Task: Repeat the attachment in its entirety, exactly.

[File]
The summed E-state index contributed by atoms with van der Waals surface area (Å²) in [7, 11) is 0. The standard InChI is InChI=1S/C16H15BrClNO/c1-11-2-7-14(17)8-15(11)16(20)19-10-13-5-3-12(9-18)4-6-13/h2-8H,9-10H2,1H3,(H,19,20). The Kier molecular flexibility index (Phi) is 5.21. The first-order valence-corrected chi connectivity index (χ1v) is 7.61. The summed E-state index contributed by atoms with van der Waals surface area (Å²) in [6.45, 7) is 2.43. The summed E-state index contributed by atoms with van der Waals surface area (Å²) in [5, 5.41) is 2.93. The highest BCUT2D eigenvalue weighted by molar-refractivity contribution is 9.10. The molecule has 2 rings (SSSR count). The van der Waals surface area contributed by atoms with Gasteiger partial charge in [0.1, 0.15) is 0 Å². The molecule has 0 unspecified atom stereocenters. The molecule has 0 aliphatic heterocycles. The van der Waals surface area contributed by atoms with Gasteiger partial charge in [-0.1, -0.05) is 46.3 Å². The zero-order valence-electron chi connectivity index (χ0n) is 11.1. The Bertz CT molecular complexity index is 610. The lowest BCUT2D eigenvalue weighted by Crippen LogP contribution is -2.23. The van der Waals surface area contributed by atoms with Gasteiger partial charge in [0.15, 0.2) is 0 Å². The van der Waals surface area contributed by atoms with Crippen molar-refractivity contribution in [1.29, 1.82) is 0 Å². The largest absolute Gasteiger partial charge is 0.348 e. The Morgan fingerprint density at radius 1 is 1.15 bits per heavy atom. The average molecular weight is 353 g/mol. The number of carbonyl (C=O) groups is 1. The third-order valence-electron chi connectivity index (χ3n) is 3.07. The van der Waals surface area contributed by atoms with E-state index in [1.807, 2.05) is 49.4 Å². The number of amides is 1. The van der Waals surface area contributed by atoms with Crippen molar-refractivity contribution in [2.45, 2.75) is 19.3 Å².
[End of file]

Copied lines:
The summed E-state index contributed by atoms with van der Waals surface area (Å²) in [7, 11) is 0. The standard InChI is InChI=1S/C16H15BrClNO/c1-11-2-7-14(17)8-15(11)16(20)19-10-13-5-3-12(9-18)4-6-13/h2-8H,9-10H2,1H3,(H,19,20). The Kier molecular flexibility index (Phi) is 5.21. The first-order valence-corrected chi connectivity index (χ1v) is 7.61. The summed E-state index contributed by atoms with van der Waals surface area (Å²) in [6.45, 7) is 2.43. The summed E-state index contributed by atoms with van der Waals surface area (Å²) in [5, 5.41) is 2.93. The highest BCUT2D eigenvalue weighted by molar-refractivity contribution is 9.10. The molecule has 2 rings (SSSR count). The van der Waals surface area contributed by atoms with Gasteiger partial charge in [0.1, 0.15) is 0 Å². The molecule has 0 unspecified atom stereocenters. The molecule has 0 aliphatic heterocycles. The van der Waals surface area contributed by atoms with Gasteiger partial charge in [-0.1, -0.05) is 46.3 Å². The zero-order valence-electron chi connectivity index (χ0n) is 11.1. The Bertz CT molecular complexity index is 610. The lowest BCUT2D eigenvalue weighted by Crippen LogP contribution is -2.23. The van der Waals surface area contributed by atoms with Gasteiger partial charge in [0.15, 0.2) is 0 Å². The van der Waals surface area contributed by atoms with Crippen molar-refractivity contribution in [1.29, 1.82) is 0 Å². The largest absolute Gasteiger partial charge is 0.348 e. The Morgan fingerprint density at radius 1 is 1.15 bits per heavy atom. The average molecular weight is 353 g/mol. The number of carbonyl (C=O) groups is 1. The third-order valence-electron chi connectivity index (χ3n) is 3.07. The van der Waals surface area contributed by atoms with E-state index in [1.807, 2.05) is 49.4 Å². The number of amides is 1. The van der Waals surface area contributed by atoms with Crippen molar-refractivity contribution in [2.45, 2.75) is 19.3 Å².